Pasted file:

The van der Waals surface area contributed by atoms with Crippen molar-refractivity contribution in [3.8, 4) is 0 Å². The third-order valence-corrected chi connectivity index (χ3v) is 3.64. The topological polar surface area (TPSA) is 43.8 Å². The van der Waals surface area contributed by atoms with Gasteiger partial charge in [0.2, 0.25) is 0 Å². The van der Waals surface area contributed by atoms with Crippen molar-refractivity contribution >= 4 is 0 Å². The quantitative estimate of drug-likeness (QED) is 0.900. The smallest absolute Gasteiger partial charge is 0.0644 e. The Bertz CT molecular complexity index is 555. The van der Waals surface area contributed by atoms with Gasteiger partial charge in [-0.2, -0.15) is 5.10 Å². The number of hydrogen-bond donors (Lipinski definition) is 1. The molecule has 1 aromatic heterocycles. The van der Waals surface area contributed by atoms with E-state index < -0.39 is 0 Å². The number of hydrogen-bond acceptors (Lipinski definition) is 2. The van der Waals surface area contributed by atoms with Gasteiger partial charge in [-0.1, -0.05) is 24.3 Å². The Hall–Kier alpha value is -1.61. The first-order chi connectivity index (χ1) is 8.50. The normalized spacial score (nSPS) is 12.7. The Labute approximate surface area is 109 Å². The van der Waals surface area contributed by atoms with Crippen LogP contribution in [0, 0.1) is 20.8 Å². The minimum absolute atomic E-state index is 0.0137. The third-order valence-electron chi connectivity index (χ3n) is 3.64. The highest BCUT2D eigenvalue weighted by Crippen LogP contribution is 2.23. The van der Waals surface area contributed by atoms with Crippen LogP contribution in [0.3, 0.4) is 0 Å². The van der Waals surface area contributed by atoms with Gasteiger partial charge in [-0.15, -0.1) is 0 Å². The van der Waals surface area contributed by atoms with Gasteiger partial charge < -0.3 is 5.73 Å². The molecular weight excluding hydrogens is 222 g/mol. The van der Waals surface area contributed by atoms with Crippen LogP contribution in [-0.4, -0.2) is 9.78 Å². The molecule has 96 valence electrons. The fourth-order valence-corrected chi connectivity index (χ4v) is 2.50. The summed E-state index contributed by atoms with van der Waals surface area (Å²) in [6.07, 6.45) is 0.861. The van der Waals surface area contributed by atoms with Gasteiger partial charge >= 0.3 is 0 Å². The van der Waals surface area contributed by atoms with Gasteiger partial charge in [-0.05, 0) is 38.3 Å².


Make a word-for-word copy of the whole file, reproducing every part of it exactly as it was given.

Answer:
The van der Waals surface area contributed by atoms with Crippen molar-refractivity contribution in [3.8, 4) is 0 Å². The third-order valence-corrected chi connectivity index (χ3v) is 3.64. The topological polar surface area (TPSA) is 43.8 Å². The van der Waals surface area contributed by atoms with Gasteiger partial charge in [0.2, 0.25) is 0 Å². The van der Waals surface area contributed by atoms with Crippen molar-refractivity contribution >= 4 is 0 Å². The quantitative estimate of drug-likeness (QED) is 0.900. The smallest absolute Gasteiger partial charge is 0.0644 e. The Bertz CT molecular complexity index is 555. The van der Waals surface area contributed by atoms with Gasteiger partial charge in [-0.2, -0.15) is 5.10 Å². The number of hydrogen-bond donors (Lipinski definition) is 1. The molecule has 1 aromatic heterocycles. The van der Waals surface area contributed by atoms with E-state index < -0.39 is 0 Å². The number of hydrogen-bond acceptors (Lipinski definition) is 2. The van der Waals surface area contributed by atoms with Gasteiger partial charge in [-0.1, -0.05) is 24.3 Å². The Hall–Kier alpha value is -1.61. The first-order chi connectivity index (χ1) is 8.50. The normalized spacial score (nSPS) is 12.7. The Labute approximate surface area is 109 Å². The van der Waals surface area contributed by atoms with Crippen LogP contribution in [0, 0.1) is 20.8 Å². The minimum absolute atomic E-state index is 0.0137. The third-order valence-electron chi connectivity index (χ3n) is 3.64. The highest BCUT2D eigenvalue weighted by Crippen LogP contribution is 2.23. The van der Waals surface area contributed by atoms with Crippen LogP contribution in [0.3, 0.4) is 0 Å². The van der Waals surface area contributed by atoms with Gasteiger partial charge in [-0.15, -0.1) is 0 Å². The van der Waals surface area contributed by atoms with Gasteiger partial charge < -0.3 is 5.73 Å². The molecular weight excluding hydrogens is 222 g/mol. The van der Waals surface area contributed by atoms with Crippen LogP contribution in [-0.4, -0.2) is 9.78 Å². The molecule has 96 valence electrons. The fourth-order valence-corrected chi connectivity index (χ4v) is 2.50. The summed E-state index contributed by atoms with van der Waals surface area (Å²) in [6.07, 6.45) is 0.861. The van der Waals surface area contributed by atoms with Gasteiger partial charge >= 0.3 is 0 Å². The van der Waals surface area contributed by atoms with Gasteiger partial charge in [-0.05, 0) is 38.3 Å².